In 2016, the Government of Canada introduced Bill C-6 in Parliament. The central goal of the bill was to roll back changes to the Citizenship Act introduced by the previous government’s Bill C-24, the Strengthening Canadian Citizenship Act, which was called discriminatory by opposition lawmakers, immigration activists, and more than one prominent immigration lawyer.
Progress on passing Bill C-6 has been slow, especially in the Senate, where several amendments have been proposed. However, a recent Federal Court decision has helped the Liberal cause. On May 10, Justice Jocelyne Gagné found that several sections of Bill C-24 violate the Canadian Charter of Rights and Freedoms, if not the Bill of Rights.
“Given the importance of Canadian citizenship and the severe consequences that could result from its loss, the principles of fundamental justice require a discretionary review of all the circumstances of the case,” Gagné said in her decision.
Three sections of the Strengthening Canadian Citizenship Act could be affected by the decision, including one allowing Ministers of Citizenship and Immigration to unilaterally decide to revoke a person’s citizenship if they felt the person lied or concealed information, and one which allowed the government to revoke citizenship without a hearing.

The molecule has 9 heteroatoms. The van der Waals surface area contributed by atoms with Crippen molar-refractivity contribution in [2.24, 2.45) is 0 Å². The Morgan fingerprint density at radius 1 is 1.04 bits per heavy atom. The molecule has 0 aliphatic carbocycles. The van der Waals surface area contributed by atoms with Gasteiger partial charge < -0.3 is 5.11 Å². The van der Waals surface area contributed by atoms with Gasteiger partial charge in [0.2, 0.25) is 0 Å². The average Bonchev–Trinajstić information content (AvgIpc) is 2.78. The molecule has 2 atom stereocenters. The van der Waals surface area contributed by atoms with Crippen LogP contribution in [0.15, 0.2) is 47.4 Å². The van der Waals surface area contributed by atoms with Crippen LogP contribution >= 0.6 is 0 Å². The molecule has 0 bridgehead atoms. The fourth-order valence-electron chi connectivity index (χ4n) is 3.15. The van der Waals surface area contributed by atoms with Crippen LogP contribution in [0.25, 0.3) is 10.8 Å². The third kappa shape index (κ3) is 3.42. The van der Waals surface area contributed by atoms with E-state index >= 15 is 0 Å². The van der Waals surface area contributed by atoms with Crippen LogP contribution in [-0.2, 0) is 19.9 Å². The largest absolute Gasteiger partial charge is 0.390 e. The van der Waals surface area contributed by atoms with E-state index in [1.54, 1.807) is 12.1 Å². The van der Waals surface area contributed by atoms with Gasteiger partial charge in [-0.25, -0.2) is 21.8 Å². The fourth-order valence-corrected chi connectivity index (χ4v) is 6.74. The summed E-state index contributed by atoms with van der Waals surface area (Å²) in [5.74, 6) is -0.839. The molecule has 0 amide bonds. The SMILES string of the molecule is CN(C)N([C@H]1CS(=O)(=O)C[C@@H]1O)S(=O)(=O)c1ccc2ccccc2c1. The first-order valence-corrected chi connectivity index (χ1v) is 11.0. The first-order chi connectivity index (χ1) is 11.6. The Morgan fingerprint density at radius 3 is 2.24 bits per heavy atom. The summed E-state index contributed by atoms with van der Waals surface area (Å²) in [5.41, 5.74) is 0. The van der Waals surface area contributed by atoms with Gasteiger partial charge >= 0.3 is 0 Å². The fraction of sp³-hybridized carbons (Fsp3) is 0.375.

“The applicants should be afforded an oral hearing before a Court, or before an independent administrative tribunal, where there is a serious issue of credibility; a fair opportunity to state the case and know the case to be met; the right to an impartial and independent decision-maker, and an opportunity to have their special circumstances considered when such circumstances exist,” said Gagné.
The Court decision has eased confusion over the direction Justin Trudeau’s Liberal Government intended to take.
“We didn’t understand why the current government would continue to use and support the current revocation process when all of the stakeholders were arguing it was an unfair process. But they did,” immigration lawyer Lorne Waldman told the CBC. “So they forced us to go to court and now today the court decision is vindication of our position that this is not a fair process.”
Immigration lawyer Joel Sandaluk told National that the federal government’s direction on this issue remains “a mystery,” and that he isn’t sure “whether they were trying to beat the court to the punch, or whether it happened exactly how they wanted it to happen.”
Whether or not the Liberal Government intended to push for the repeal of Bill C-24, Justice Gangé’s decision is welcome news for new Canadians and the people who represent them. If you have questions or concerns about the Federal Court decision, feel free to contact an immigration lawyer at Nanda & Associate Lawyers today.